Read the Robert Morris University response to this story.

Riley appears to be like every other student on the campus of Robert Morris University. She actually isn’t. Riley deals with obstacles that most students at RMU will never encounter. Riley is transitioning into a woman.

She has asked PublicSource to not reveal her identity because she is afraid of being harassed, threatened or outed to her fellow classmates. During this academic year, while trying to change her birth name to that of a woman, 22-year-old Riley realized that she would often have to take matters into her own hands to ensure her own safety. To those within the transgender community, a name change is one of the first steps to becoming who you really are. Unfortunately for Riley, that process was not as easy as she hoped.

Riley first tried to have administration, faculty and staff recognize her name change this past November. Although she had been informed that the name change could happen, Riley says the process took months for administration to act on the modification. “There are a lot of structure issues where they are reluctant to make accommodations even though they say they [do] on paper,” she said.

For Riley, a situation where her birth name is revealed could be dangerous, inviting harassment from classmates and, overall, making her learning experience uncomfortable and distracting. So, Riley went to the academic affairs office in hopes that they could assist in the process. She was greeted with more pushback. She decided to go to her professors individually, an exhausting process. She even had to use her own email account because using her school email, which contained her birth name, could out Riley just as easily as any professor’s roll call. According to Riley, the administration has been working on creating a preferred name system that is easier, which will be beneficial for future transgender students.

The situations Riley found herself in underlined for her why diversity and inclusion on college campuses are so vital. “Diversity is important because it is already there,” she said. “It is a matter of whether you want to acknowledge it or not. It should be celebrated, not suppressed.”

Students from marginalized groups often find themselves being recruited to universities in order to improve the diversity profile of the college and make their campus “look” diverse. But more often than not, students like Riley often find that once they are on campus, no additional efforts are made to make them feel welcome or comfortable.

PublicSource interviewed five students along with staff and faculty from various universities in and around the Pittsburgh area about the diversity and inclusion efforts on their campuses, specifically the need to promote inclusion after minorities are recruited.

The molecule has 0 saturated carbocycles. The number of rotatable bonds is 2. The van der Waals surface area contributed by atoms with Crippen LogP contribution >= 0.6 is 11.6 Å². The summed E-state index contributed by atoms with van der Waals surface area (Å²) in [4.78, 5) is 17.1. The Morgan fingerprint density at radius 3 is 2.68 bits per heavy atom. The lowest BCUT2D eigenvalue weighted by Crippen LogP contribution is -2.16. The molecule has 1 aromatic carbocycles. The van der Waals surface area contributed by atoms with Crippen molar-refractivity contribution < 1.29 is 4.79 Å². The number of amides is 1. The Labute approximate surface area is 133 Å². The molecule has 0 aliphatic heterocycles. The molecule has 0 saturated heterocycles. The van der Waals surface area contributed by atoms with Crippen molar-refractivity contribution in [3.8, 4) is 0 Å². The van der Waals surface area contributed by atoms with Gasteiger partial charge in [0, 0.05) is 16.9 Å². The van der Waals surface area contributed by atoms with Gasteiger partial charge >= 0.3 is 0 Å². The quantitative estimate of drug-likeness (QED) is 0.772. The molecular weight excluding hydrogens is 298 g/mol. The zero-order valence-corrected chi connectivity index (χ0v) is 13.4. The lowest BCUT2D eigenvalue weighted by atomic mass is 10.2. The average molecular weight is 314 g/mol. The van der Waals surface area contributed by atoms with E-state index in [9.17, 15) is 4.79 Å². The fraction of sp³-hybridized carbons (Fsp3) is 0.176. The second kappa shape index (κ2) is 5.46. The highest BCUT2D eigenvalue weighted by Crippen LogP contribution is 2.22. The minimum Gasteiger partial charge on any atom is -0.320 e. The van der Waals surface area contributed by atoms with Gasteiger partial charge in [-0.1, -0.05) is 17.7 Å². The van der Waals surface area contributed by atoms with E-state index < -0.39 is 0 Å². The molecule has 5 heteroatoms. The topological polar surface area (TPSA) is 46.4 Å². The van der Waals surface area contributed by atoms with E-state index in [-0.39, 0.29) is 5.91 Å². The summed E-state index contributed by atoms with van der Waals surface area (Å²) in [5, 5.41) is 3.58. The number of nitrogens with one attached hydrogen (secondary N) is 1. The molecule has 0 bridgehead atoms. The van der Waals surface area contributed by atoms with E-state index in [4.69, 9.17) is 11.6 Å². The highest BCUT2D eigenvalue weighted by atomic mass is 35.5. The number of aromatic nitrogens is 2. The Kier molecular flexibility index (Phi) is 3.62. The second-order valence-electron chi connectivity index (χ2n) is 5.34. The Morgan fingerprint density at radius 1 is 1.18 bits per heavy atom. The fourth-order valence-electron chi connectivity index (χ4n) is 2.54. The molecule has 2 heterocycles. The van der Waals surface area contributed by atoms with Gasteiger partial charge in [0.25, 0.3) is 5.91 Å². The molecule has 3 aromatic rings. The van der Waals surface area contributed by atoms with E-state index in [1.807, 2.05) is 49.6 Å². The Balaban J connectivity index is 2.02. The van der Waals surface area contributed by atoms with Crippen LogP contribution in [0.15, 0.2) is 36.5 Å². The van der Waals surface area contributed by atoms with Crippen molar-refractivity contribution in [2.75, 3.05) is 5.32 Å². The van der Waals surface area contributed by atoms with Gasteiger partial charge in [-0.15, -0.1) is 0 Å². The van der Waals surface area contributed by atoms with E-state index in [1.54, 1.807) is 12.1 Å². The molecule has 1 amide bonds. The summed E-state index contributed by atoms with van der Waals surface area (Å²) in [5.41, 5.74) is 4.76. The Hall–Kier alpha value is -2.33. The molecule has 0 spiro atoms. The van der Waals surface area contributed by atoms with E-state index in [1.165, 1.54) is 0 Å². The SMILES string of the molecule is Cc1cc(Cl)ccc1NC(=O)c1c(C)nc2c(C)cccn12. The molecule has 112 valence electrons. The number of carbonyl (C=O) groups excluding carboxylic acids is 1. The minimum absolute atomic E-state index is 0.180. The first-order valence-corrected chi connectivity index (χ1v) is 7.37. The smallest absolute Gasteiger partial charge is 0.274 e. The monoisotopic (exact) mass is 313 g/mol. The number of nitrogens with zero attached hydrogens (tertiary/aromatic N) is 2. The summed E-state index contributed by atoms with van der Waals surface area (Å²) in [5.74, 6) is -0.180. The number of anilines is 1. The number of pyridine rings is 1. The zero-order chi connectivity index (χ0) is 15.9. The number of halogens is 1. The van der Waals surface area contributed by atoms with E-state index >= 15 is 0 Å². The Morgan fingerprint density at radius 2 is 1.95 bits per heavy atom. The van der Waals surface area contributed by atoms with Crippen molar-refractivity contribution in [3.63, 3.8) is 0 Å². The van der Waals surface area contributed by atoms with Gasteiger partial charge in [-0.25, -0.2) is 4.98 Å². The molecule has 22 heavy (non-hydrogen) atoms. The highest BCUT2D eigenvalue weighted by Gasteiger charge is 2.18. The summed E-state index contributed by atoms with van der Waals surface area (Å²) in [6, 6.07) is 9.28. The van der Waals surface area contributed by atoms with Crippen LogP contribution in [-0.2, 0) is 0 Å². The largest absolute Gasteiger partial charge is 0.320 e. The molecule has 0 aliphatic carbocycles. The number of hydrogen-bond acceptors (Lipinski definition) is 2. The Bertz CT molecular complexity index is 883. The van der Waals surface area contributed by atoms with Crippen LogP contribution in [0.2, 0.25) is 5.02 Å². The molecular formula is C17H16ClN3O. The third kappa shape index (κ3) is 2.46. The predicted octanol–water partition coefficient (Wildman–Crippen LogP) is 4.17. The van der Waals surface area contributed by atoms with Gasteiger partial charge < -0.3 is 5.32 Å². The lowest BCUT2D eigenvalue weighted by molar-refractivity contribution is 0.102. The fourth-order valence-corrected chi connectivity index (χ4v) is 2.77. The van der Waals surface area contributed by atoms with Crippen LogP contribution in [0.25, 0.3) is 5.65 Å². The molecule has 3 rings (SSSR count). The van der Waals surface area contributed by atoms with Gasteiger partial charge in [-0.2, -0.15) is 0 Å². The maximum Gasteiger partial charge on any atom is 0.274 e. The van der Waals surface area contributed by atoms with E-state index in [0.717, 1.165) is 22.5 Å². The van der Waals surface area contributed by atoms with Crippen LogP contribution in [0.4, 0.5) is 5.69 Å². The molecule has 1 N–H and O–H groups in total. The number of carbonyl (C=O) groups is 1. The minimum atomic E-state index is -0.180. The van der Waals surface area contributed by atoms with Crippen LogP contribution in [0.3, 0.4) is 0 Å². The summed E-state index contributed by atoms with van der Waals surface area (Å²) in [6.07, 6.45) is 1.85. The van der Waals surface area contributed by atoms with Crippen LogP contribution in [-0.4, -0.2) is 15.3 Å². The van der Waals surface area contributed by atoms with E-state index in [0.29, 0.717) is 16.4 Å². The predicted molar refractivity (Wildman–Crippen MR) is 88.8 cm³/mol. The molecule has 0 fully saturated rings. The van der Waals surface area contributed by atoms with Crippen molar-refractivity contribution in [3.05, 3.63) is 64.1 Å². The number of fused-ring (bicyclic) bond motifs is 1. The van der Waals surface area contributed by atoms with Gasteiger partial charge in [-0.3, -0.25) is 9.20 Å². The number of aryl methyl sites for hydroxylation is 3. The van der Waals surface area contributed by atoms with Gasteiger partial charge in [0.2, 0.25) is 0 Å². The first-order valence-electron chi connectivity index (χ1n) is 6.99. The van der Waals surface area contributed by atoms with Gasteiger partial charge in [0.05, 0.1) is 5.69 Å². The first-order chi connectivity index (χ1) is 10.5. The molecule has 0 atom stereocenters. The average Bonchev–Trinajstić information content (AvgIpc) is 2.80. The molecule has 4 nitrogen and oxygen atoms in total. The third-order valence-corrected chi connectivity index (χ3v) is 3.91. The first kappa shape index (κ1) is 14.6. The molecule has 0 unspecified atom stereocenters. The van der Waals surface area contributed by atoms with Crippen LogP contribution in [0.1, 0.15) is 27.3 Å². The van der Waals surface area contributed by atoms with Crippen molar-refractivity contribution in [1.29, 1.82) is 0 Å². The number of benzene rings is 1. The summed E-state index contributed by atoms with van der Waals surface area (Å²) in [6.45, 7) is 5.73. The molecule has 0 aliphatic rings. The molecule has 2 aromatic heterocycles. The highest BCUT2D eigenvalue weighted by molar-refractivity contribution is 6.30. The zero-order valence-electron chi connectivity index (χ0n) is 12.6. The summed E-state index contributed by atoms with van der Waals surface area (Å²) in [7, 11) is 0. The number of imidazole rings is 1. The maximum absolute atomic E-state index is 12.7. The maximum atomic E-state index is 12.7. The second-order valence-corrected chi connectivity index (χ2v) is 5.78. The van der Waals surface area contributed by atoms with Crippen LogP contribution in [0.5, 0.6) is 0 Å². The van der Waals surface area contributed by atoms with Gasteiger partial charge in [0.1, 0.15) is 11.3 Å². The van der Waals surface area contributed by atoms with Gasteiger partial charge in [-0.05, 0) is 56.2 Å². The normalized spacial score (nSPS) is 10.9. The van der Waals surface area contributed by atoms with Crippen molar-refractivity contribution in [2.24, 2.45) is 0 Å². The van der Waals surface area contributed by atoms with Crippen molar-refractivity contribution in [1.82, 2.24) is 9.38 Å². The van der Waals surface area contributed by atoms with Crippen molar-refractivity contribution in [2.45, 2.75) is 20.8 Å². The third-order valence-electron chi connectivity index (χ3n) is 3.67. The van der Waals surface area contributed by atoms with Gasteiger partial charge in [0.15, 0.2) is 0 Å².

All faculty members claimed they were implementing programs to increase diversity at their campuses. However, the majority of students reported they do not feel included in some, if not all, places on campus. The students’ feelings of being excluded often lead them to believe that the university’s diversity efforts are not enough.

Although Riley often found the administration to be unaccommodating, RMU’s Deputy Chief Diversity and Inclusion Officer Anthony Robins said the university is improving its efforts toward inclusion. Robins told PublicSource he hopes to increase diversity among staff.

Still, Riley often feels that trans people are left out of discussions about diversity and inclusion. “I feel overlooked. Even though transwomen are getting more representation in the media, diversity is generally about race and sexual orientation,” she said. “The trans community is not usually on their mind as much.”

A welcoming environment

Riley is not the only college student in the Pittsburgh area who is concerned with the lack of inclusion on college campuses.

Ellen Sanin is a 20-year-old education major at Duquesne University. As a Washington, D.C., native raised in a diverse city, Ellen explains that coming to Duquesne was a culture shock. Ellen is half Hispanic and identifies as part of the LGBTQ+ community. But because most people don’t readily recognize her ethnicity or orientation, she says she witnesses a lot of the judgments her peers and professors make about minority populations.

She recalled a few incidents with one female classmate. In one interaction, the student argued with her that Spanish students don’t have the same rights as white students. Another time, Ellen says this student spit on the table dedicated to the school’s Gay Straight Alliance group.

Ellen Sanin is majoring in education at Duquesne University. She says the aspiring educators are taught how to create an inclusive environment by professors who don’t always succeed in doing so. (Photo by Aaron Warnick/PublicSource)
Ellen Sanin is majoring in education at Duquesne University. She says the aspiring educators are taught how to create an inclusive environment by professors who don’t always succeed in doing so. (Photo by Aaron Warnick/PublicSource)

Ellen said she finds that many professors and students make the generalization that everyone in class is straight and the language they use makes it obvious. It’s unfair, she said, but something she’s become accustomed to.